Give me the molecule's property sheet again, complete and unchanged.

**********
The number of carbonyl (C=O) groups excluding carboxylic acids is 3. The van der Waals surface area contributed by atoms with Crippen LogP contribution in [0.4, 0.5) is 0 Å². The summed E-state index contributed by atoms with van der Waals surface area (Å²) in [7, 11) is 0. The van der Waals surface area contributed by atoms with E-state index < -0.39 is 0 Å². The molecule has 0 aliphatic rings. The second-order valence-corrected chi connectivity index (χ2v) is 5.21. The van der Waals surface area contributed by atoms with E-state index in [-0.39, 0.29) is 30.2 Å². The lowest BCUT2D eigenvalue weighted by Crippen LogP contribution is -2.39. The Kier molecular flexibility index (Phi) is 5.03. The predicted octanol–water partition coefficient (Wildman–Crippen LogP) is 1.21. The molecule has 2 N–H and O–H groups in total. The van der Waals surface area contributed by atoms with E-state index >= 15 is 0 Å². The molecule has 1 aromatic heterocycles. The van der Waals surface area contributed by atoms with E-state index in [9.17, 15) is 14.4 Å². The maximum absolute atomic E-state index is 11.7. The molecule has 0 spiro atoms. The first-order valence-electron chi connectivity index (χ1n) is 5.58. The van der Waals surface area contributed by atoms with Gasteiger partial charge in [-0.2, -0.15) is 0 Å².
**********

The number of carbonyl (C=O) groups excluding carboxylic acids is 3. The van der Waals surface area contributed by atoms with Crippen LogP contribution in [0.4, 0.5) is 0 Å². The summed E-state index contributed by atoms with van der Waals surface area (Å²) in [7, 11) is 0. The van der Waals surface area contributed by atoms with E-state index < -0.39 is 0 Å². The molecule has 0 aliphatic rings. The second-order valence-corrected chi connectivity index (χ2v) is 5.21. The van der Waals surface area contributed by atoms with E-state index in [-0.39, 0.29) is 30.2 Å². The lowest BCUT2D eigenvalue weighted by Crippen LogP contribution is -2.39. The Kier molecular flexibility index (Phi) is 5.03. The predicted octanol–water partition coefficient (Wildman–Crippen LogP) is 1.21. The molecule has 2 N–H and O–H groups in total. The van der Waals surface area contributed by atoms with E-state index >= 15 is 0 Å². The molecule has 1 aromatic heterocycles. The van der Waals surface area contributed by atoms with E-state index in [9.17, 15) is 14.4 Å². The maximum absolute atomic E-state index is 11.7. The molecule has 0 spiro atoms. The first-order valence-electron chi connectivity index (χ1n) is 5.58. The van der Waals surface area contributed by atoms with Gasteiger partial charge in [-0.2, -0.15) is 0 Å².